Having stated in mid-2022 that it planned to separate its successful IoT business into an independent operation, Vodafone is about to pull the trigger on that plan, with Microsoft set to invest in the unit that will be created during the next three months. Vodafone currently manages 175 million IoT connections – up from 162.3 million at the close of its most recent full financial year, which ended in March 2023 – and has annual IoT revenues of about €1bn. Vodafone confirmed to TelecomTV that it would be retaining a majority stake in the standalone IoT business, which will not be spun out or listed through an IPO process but which will continue to be consolidated in the Vodafone Group accounts. There is no indication yet of what size of stake MIcrosoft might take once the standalone IoT unit is formed, which will be by April this year, or at what valuation. The rationale behind the IoT separation is to enable the business to have greater autonomy and focus and attract multiple technology and business partners such as Microsoft, which will bring its cloud platform and application developer community to the party.
Vodafone already has a large and growing enterprise services division, Vodafone Business, which generates annual service revenues of about €10.3bn and engages with more than 10 million businesses of all sizes around the world, including millions of small- and medium-sized enterprises (SMEs). Vodafone says it will “extend its commitment to distributing Microsoft services, including Microsoft Azure, security solutions and modern work offerings such as Microsoft Teams Phone Mobile, as part of its strategy to become Europe’s leading platform for business,” with a particular focus on providing affordable, cloud-based managed services to Europe’s estimated 24 million SMEs.
Vodafone is to “accelerate its cloud transformation by modernising its datacentres on Microsoft Azure” and “replace multiple physical datacentres with virtual ones across Europe,” a move it claims will “improve its responsiveness to customers, while simplifying and reducing the operational costs of its IT estate” as well as cut its energy costs and help Vodafone “deliver against its sustainable business strategy.”
But this doesn’t mean Vodafone is ditching its other public cloud partners, Amazon Web Services (AWS) and Google Cloud Platform (GCP): The telco tells TelecomTV that its relationships with AWS and GCP remain “as is… Azure gives us a good even spread across the hyperscalers, ensuring a diverse vendor ecosystem.”
Digital services expansion in Africa
A significant part of Vodafone’s business is in Africa, where it is present in eight markets via its Vodacom division (including Safaricom), generates more than €7bn in annual revenues and has about 186 million customers. A key service provided by Vodacom is its range of M-Pesa mobile money applications, currently used by about 45 million people. Microsoft will host the M-Pesa platform on the Azure cloud, “enabling the launch of new cloud-native applications,” according to the partners. They will also launch an initiative that “seeks to enrich the lives of 100 million consumers and 1 million SMEs across the African continent. The goal is to enhance digital literacy, skilling and youth outreach programs, as well as offer digital services to the underserved SME market. The partnership aims to boost financial services innovation, building a community of certified developers,” the partners note.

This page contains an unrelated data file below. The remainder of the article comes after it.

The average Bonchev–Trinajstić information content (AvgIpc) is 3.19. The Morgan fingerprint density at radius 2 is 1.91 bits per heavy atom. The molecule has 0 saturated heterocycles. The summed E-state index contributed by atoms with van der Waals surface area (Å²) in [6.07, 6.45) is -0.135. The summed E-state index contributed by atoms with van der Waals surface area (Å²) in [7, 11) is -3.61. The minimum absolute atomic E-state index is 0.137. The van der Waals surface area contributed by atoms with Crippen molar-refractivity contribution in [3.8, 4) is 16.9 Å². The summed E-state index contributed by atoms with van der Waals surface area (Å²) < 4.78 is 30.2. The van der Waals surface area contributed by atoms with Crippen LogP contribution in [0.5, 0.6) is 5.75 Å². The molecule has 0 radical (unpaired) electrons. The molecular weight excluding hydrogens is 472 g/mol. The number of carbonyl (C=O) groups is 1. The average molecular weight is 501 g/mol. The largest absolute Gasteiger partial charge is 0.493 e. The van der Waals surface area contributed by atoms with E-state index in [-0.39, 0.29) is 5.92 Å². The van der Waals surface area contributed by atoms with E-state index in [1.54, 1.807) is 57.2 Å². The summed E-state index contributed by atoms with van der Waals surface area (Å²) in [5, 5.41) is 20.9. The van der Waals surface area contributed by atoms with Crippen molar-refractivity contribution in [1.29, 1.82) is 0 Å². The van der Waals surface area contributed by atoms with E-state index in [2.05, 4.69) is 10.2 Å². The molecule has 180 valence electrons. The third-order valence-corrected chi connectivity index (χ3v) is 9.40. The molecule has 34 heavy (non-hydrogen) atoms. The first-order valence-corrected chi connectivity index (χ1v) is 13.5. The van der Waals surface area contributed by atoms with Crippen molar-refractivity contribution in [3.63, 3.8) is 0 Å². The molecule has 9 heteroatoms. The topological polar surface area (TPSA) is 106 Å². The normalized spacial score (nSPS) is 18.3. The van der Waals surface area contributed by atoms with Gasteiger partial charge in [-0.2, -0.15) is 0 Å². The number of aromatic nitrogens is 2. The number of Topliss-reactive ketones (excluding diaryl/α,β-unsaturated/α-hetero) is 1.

Robert Curran, consulting analyst at Appledore Research, believes this deal is “as important as the Azure/AT&T deal, certainly for Europe and Africa, albeit somewhat different in scope. It's a clear example of a major telco recalibrating what its core expertise is – and is not – and where it plans to focus for differentiation.”
Curran notes that this is “Vodafone’s second major hyperscaler deal, as it already has a long term deal with Google Cloud,” though that relationship “is more at a technology level, whereas this looks more business-led and structural. It will be interesting to see if, how and where this deal alters things for Vodafone's internal development activity,” adds the analyst.
The new partnership “also underscores the disruptive expectations for generative AI, which is still at a relatively early stage in telecom. It is already clear that GenAI support for software development is a quick win that accelerates developer productivity. And the early industry focus on using GenAI to improve customer interactions and experience is only the beginning,” adds Curran.
Ultimately, though, this is about market muscle. “Hyperscalers have that name for a reason: The economies of scale they have been able to create are an order of magnitude greater than what telcos think of as ‘large scale’. GenAI only becomes usable as a technology once you have that kind of scale underpinning it.
In the end it also indicates how the future of telecom will be shaped by the very largest suppliers – in a software, cloud and AI age” that's less about Nokia, Ericsson or Huawei and more about the “hyperscalers commanding the multi-year, multi-billion dollar deals. This deal looks like a win-win… for Microsoft,” concludes Curran.
- Ray Le Maistre, Editorial Director, TelecomTV